Suitcase murder: Sex monster ‘guilty’ to killings
A CONVICTED sex offender has pleaded guilty to murdering a mother in Belanglo State Forest before killing her two-year-old daughter and dumping her remains in a suitcase on the side of a road in South Australia
A week before he was due to face trial over the double murder, Daniel James Holdom appeared in the NSW Supreme Court this morning to enter an 11th hour guilty plea to the murders of Karlie Pearce-Stevenson and her two-year-old daughter Khandalyce Pearce.
Holdom appeared in court via video link wearing a green fleece jumper and rested his clasped hands on a desk as he listened to the brief proceedings
In a low, deep voice he said the words "guilty" twice when asked if he murdered Karlie and Khandalyce.
Officers attached to Strike Force Malaya - including officer in charge Detective Sergeant Darren Gunn - all hugged and shook hands outside courtroom 10C following the guilty pleas.
Holdom, 43, was in a short relationship with Ms Pearce-Stevenson and the pair left Alice Springs in the Northern Territory together, with Khandalyce, in late 2008.
While the couple was staying at Holdom's relative's house in Canberra's northern suburbs, he lured Ms Pearce-Stevenson to Belanglo State Forest in NSW's Southern Highlands on December 14, 2008.
He also took photographs of her body. Those graphic images were found by a woman known to Holdom on an SD card years later.
The skeleton remained in the forest, which gained a notorious reputation as serial killer Ivan Milat's dumping ground, for two years before motorbike riders discovered the bones on the Red Arm Creek in August, 2010.
NSW Police went to great lengths to try and identify the remains.
A facial anthropologist was brought in, Interpol records searched and images of a T-shirt found near the skeleton - with the word Angelic printed on it - were released to the media.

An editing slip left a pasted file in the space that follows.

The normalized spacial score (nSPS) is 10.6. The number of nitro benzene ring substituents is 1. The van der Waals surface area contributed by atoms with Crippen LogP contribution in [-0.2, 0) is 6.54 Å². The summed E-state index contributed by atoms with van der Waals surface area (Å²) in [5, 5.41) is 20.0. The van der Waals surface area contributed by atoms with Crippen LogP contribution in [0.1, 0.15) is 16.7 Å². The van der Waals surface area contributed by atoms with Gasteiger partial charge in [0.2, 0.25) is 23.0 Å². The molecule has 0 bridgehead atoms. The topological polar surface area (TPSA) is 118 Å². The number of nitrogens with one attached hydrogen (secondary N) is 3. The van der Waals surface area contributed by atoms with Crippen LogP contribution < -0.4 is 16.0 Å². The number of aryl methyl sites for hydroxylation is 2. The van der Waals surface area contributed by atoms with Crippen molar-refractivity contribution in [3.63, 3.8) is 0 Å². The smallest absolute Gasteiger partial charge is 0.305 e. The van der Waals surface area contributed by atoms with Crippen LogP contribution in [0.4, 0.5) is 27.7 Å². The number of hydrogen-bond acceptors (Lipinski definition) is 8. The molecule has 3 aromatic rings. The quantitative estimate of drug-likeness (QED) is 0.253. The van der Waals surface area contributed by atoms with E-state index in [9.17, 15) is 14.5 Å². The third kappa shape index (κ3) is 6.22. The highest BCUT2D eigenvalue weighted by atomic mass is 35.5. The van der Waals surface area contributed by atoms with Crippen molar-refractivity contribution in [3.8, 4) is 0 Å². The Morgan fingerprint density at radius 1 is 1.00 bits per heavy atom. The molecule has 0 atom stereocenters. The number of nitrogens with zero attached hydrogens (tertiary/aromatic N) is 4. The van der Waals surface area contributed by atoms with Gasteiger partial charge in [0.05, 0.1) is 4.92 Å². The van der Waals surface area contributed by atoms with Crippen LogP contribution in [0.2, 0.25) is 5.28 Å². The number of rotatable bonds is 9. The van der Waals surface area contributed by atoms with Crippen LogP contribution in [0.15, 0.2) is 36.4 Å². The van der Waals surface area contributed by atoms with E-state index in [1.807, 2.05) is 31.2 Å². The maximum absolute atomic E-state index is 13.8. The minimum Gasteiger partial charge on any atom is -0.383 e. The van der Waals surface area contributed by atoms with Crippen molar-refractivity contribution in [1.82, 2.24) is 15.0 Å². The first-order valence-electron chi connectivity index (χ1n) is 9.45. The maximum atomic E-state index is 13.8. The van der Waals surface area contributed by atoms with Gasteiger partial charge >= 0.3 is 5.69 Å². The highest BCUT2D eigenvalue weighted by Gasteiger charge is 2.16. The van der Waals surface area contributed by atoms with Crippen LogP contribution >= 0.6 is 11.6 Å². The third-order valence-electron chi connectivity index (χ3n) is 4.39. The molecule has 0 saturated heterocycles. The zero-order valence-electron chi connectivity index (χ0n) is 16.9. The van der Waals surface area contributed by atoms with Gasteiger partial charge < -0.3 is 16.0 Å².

At the same time, Ms Pearce-Stevenson's family, who didn't know she was dead, was leading their own search.
The family had lost contact with the young mother, a keen netball player who was nicknamed mouse as a child, and they were desperate to hear from her.
However, it would be another five years before Ms Pearce-Stevenson was identified in a remarkable DNA breakthrough.
After Holdom murdered Ms Pearce-Stevenson, he returned to Canberra and traded in her maroon-coloured 1986 Holden Commodore for another car.
On December 19, 2008, he left Charnwood in Canberra with Khandalyce and claimed he was travelling to South Australia to drop her at her grandmother's house.
Instead, he drove to Narrandera, near Wagga Wagga, and checked into a motel with the blonde-haired toddler, affectionately known to family and friends as Khandles.
Holdom, who drifted in and out of jail since his 20s, bought duct tape, dish cloths and garbage bags from a supermarket on the way.
According to the crown case statement tendered in court, Holdom killed the little girl before putting her body in a suitcase.
He drove towards South Australia, where he dumped the suitcase on the side of a desolate highway near Wynarka in the rural Murray Mallee Region.